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Interesting. Today I racked an American Saison (centennial hops, 1.050) with WLP670 to a keg, used about a pint of slurry for a rye saison (1.062). The racked beer tasted great. Gonna let it sit about a month in the keg to see what the brett does. The rye saison is gonna get bottled so it will be sitting for awhile in secondary.

I definitely like the WLP670 so far. I made several slants of it so it will definitely be something I will use again, especially considering it attenuates very well at lower temps. than the Belgian Saison yeast.

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Old 07-27-2011, 12:09 AM   #3
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here is a picture of mine. i'm not sure if i wanna just let it go or keg it.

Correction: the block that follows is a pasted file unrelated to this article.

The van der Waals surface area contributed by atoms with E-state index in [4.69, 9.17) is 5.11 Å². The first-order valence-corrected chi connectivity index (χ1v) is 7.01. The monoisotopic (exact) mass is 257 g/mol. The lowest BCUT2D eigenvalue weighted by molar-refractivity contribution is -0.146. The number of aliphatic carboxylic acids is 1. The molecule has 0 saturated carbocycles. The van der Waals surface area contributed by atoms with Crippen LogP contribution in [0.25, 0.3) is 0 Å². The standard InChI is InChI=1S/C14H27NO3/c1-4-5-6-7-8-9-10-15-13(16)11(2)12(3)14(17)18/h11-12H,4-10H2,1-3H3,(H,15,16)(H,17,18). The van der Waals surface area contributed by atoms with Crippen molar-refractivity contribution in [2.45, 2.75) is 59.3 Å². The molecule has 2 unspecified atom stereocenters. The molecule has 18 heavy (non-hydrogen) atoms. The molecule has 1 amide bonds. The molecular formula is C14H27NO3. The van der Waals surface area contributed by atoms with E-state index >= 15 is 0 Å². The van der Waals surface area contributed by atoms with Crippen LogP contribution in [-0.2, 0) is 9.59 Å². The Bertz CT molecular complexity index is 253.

[IMG][/IMG]

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Old 07-27-2011, 01:41 AM   #4
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WOW. Thick pellicle. Is that just foil you have covering the top?

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Old 07-27-2011, 02:03 AM   #5
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lacticacid-- I don't think there is anything in there that seems out of place. I am going to brew a dark saison to age with this yeast blend as soon as the first batch I have going is done.

I hope this blend turns out some nice beers.

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Old 08-01-2011, 01:46 AM   #6
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Quote: